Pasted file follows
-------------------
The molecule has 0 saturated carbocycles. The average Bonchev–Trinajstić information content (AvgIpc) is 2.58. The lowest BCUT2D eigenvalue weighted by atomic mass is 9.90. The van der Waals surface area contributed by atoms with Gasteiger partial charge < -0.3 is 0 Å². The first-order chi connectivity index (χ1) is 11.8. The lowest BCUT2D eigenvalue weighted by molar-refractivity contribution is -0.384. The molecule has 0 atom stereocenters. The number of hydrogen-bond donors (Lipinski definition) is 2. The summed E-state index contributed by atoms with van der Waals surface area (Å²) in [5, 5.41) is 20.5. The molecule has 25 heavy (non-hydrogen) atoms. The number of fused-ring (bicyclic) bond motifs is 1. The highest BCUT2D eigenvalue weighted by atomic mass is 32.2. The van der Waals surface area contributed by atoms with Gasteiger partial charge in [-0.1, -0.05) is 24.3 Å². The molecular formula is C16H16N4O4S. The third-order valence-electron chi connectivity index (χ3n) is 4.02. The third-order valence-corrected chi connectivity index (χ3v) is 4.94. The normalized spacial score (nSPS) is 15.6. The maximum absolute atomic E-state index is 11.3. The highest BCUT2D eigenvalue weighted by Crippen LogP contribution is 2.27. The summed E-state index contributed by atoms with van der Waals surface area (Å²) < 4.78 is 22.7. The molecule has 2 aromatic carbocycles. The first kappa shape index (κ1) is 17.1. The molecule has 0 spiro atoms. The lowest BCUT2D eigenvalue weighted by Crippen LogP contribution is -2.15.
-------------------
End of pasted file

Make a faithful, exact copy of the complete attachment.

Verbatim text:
The molecule has 0 saturated carbocycles. The average Bonchev–Trinajstić information content (AvgIpc) is 2.58. The lowest BCUT2D eigenvalue weighted by atomic mass is 9.90. The van der Waals surface area contributed by atoms with Gasteiger partial charge < -0.3 is 0 Å². The first-order chi connectivity index (χ1) is 11.8. The lowest BCUT2D eigenvalue weighted by molar-refractivity contribution is -0.384. The molecule has 0 atom stereocenters. The number of hydrogen-bond donors (Lipinski definition) is 2. The summed E-state index contributed by atoms with van der Waals surface area (Å²) in [5, 5.41) is 20.5. The molecule has 25 heavy (non-hydrogen) atoms. The number of fused-ring (bicyclic) bond motifs is 1. The highest BCUT2D eigenvalue weighted by atomic mass is 32.2. The van der Waals surface area contributed by atoms with Gasteiger partial charge in [-0.1, -0.05) is 24.3 Å². The molecular formula is C16H16N4O4S. The third-order valence-electron chi connectivity index (χ3n) is 4.02. The third-order valence-corrected chi connectivity index (χ3v) is 4.94. The normalized spacial score (nSPS) is 15.6. The maximum absolute atomic E-state index is 11.3. The highest BCUT2D eigenvalue weighted by Crippen LogP contribution is 2.27. The summed E-state index contributed by atoms with van der Waals surface area (Å²) < 4.78 is 22.7. The molecule has 2 aromatic carbocycles. The first kappa shape index (κ1) is 17.1. The molecule has 0 spiro atoms. The lowest BCUT2D eigenvalue weighted by Crippen LogP contribution is -2.15.